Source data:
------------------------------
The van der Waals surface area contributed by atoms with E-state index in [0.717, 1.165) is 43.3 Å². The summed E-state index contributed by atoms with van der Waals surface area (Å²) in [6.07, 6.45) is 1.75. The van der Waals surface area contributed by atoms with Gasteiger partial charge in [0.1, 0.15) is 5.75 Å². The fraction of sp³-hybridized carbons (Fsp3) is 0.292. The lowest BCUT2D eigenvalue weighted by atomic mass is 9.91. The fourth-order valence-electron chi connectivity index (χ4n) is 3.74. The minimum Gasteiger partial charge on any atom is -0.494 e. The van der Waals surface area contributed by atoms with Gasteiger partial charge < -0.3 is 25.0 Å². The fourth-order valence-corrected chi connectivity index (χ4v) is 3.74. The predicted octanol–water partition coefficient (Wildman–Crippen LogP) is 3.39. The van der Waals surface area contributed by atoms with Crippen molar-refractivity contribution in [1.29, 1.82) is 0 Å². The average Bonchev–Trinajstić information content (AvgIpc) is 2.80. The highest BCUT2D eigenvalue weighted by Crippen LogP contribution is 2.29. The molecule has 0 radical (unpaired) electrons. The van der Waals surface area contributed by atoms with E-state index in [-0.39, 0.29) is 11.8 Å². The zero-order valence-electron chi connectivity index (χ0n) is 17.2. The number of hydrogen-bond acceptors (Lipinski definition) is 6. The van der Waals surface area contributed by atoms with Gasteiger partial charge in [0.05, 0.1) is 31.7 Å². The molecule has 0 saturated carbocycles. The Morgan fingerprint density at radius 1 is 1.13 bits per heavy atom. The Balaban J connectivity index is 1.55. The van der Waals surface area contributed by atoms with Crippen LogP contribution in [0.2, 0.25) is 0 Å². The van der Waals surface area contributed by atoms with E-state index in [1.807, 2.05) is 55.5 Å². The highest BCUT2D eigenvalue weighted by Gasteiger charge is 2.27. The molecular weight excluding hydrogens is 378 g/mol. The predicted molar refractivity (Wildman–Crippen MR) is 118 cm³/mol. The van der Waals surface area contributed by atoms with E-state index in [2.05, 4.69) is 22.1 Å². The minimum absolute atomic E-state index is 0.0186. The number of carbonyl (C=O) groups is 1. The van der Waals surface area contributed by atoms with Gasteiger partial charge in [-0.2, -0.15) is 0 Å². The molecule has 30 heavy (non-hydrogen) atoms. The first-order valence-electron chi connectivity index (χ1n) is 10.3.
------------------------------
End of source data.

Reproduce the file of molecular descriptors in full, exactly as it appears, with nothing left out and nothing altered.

The van der Waals surface area contributed by atoms with E-state index in [0.717, 1.165) is 43.3 Å². The summed E-state index contributed by atoms with van der Waals surface area (Å²) in [6.07, 6.45) is 1.75. The van der Waals surface area contributed by atoms with Gasteiger partial charge in [0.1, 0.15) is 5.75 Å². The fraction of sp³-hybridized carbons (Fsp3) is 0.292. The lowest BCUT2D eigenvalue weighted by atomic mass is 9.91. The fourth-order valence-electron chi connectivity index (χ4n) is 3.74. The minimum Gasteiger partial charge on any atom is -0.494 e. The van der Waals surface area contributed by atoms with Gasteiger partial charge < -0.3 is 25.0 Å². The fourth-order valence-corrected chi connectivity index (χ4v) is 3.74. The predicted octanol–water partition coefficient (Wildman–Crippen LogP) is 3.39. The van der Waals surface area contributed by atoms with Crippen molar-refractivity contribution in [1.29, 1.82) is 0 Å². The average Bonchev–Trinajstić information content (AvgIpc) is 2.80. The highest BCUT2D eigenvalue weighted by Crippen LogP contribution is 2.29. The molecule has 0 radical (unpaired) electrons. The van der Waals surface area contributed by atoms with E-state index in [-0.39, 0.29) is 11.8 Å². The zero-order valence-electron chi connectivity index (χ0n) is 17.2. The number of hydrogen-bond acceptors (Lipinski definition) is 6. The van der Waals surface area contributed by atoms with Gasteiger partial charge in [0.05, 0.1) is 31.7 Å². The molecule has 0 saturated carbocycles. The Morgan fingerprint density at radius 1 is 1.13 bits per heavy atom. The Balaban J connectivity index is 1.55. The van der Waals surface area contributed by atoms with Crippen LogP contribution in [0.2, 0.25) is 0 Å². The van der Waals surface area contributed by atoms with E-state index in [1.807, 2.05) is 55.5 Å². The highest BCUT2D eigenvalue weighted by Gasteiger charge is 2.27. The molecular weight excluding hydrogens is 378 g/mol. The predicted molar refractivity (Wildman–Crippen MR) is 118 cm³/mol. The van der Waals surface area contributed by atoms with E-state index in [2.05, 4.69) is 22.1 Å². The minimum absolute atomic E-state index is 0.0186. The number of carbonyl (C=O) groups is 1. The van der Waals surface area contributed by atoms with Gasteiger partial charge in [-0.2, -0.15) is 0 Å². The molecule has 30 heavy (non-hydrogen) atoms. The first-order valence-electron chi connectivity index (χ1n) is 10.3.